GNU MCU Eclipse

A family of Eclipse CDT extensions and tools for GNU ARM & RISC-V development

Templates

If you know what this is all about and you only need to go to specific templates:

Overview

In addition to cross build and debugging support, GNU MCU Eclipse plug-ins also provide several C/C++ project templates, that generate ready to run projects.

These projects obviously are not full fledged applications, but provide a good starting point for writing such applications.

One of the main requirements is to build correctly, even if functionality is only sketchy.

Install

The template plug-ins are installed using the same procedure as the other plug-ins:

  • in the Eclipse menu, go to HelpInstall New Software
  • select Work with: GNU MCU Eclipse Plug-ins
  • extend the GNU ARM C/C++ Cross Development Tools
  • be sure the desired … Project Template are selected

Install the template plug-ins

C vs C++

Most of the GNU MCU Eclipse templates are available for both C and C++ projects. The first difference between the two is the extension of the main source file: it is main.c for C projects and main.cpp for C++ projects. The content is usually the same, but more elaborate versions are planned to better exemplify the use of C++.

CMSIS

After defining a minimum common hardware implementation in the Cortex-M core, to be implemented by all vendors, ARM also defined CMSIS (pronounced sim-sys) as a common software interface, to be used with all Cortex-M implementations. CMSIS stands for Cortex Microcontroller Software Interface Standard and consists of several components (CORE, DSP, RTOS, SVD).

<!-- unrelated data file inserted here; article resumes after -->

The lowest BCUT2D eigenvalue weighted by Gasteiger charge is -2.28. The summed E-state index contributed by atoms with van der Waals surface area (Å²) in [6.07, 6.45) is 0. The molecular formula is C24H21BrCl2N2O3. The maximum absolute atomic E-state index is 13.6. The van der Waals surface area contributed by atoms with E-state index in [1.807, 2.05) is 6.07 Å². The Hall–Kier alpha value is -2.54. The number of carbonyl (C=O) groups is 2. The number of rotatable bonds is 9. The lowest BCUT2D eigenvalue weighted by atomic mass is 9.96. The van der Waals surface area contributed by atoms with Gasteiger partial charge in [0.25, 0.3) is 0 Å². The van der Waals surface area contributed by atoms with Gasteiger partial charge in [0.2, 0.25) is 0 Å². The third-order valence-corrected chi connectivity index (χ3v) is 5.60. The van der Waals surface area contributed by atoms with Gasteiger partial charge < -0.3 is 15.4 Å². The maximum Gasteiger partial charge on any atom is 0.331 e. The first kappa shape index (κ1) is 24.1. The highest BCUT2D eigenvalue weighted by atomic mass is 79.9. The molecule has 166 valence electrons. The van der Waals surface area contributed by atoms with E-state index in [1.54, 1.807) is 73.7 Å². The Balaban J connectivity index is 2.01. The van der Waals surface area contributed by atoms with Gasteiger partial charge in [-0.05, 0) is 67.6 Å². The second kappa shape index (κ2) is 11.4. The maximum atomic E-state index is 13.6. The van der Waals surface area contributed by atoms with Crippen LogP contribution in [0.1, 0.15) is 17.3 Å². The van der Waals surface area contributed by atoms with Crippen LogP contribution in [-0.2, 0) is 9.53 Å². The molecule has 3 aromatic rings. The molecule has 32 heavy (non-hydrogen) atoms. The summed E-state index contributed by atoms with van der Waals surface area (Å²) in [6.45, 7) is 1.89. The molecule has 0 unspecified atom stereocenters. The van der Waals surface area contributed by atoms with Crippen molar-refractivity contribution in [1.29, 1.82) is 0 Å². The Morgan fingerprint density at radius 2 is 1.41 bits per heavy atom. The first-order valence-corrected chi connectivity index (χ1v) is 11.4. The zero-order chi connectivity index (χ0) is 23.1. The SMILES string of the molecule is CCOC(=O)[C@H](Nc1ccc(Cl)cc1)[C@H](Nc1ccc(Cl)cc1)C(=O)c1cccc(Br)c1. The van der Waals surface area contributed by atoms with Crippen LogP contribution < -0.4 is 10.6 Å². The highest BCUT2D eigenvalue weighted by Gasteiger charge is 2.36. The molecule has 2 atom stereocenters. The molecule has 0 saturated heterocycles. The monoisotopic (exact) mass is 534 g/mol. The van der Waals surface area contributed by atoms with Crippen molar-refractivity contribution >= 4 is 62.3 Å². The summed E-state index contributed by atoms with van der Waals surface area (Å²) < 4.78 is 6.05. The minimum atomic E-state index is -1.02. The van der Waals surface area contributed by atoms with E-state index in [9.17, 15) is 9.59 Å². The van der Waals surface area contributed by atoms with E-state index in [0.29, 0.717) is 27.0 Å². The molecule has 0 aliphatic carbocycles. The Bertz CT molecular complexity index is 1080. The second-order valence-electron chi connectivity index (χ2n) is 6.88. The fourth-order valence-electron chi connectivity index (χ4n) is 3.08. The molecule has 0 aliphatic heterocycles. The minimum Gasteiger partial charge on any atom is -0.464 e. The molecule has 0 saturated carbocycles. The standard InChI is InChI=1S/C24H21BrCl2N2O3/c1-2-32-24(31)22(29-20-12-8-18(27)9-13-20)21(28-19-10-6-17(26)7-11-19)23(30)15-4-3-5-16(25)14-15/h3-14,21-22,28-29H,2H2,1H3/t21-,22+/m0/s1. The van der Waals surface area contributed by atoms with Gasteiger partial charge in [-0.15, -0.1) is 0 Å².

The GNU MCU Eclipse plug-in uses the CMSIS-CORE code in all templates, as jointly provided by ARM and each vendor.

Blinky vs Empty

Based on a long tradition among the embedded application developers, the first challenge when encountering a new board is to make it blink a LED. It doesn’t seem much, but in fact there are many details that must fit together for this to work:

  • the startup code must be functional
  • the manufacturer CMSIS initialisations must set the desired clock
  • the GPIO definitions/drivers must be available
  • the memory map and the linker scripts must match the actual hardware
  • eventualy the newlib printf() must be directed to an available device for viewing the trace messages

The Blinky templates do exactly this, take care of all these details. The observed functionality is relatively simple, the board blinks a LED with 1Hz. To exercise the interrupts, the time base is obtained with the SysTick configured at 1000Hz, with the delay() function counting ticks.

Once all details are understood, a real life application does not really need the code to blink the LED, but rather start with an empty slate. This is the purpose of the Empty templates, that provide the entire environment of the Blinky templates, but without any code in main().

Project structure

Most generated projects share a common folders structure, similar to the following:

Project structure

Application code

The application code is located in the top level src and include folders. Add more files as required by your application.

Linker scripts

The linker scripts are grouped in a ldscripts folder. For convenience, the definitions were split in separate files to define the memory map and the content of the sections, but any other structure is acceptable, only update the link configuration.

Local libraries

Various libraries are grouped in the system folder. According to ARM specifications, the Cortex Microcontroller Software Interface Standard (CMSIS) is used, and all related definitions are grouped in the CMSIS folder.

Available templates

Generic templates

ST Micro templates

  • STM32F0xx template
  • STM32F1xx template
  • STM32F2xx template
  • STM32F3xx template
  • STM32F4xx template

Freescale templates

Adding new templates

Considering the large number of existing Cortex-M implementations, it is not realistic to expect templates for all of them.

If you use a processor that has no template yet, and want to contribute to this project, the first step is to create a project that mimics the Blinky variant of an existing template. This means you need to have the CMSIS specific files publicly available (yes, this seems strange, but some manufacturers do not provide these files) and eventually the standard peripheral library.

If you have such a project, you can register a new feature request and attach your project to the request, for us to review and eventually use as a base for a new template.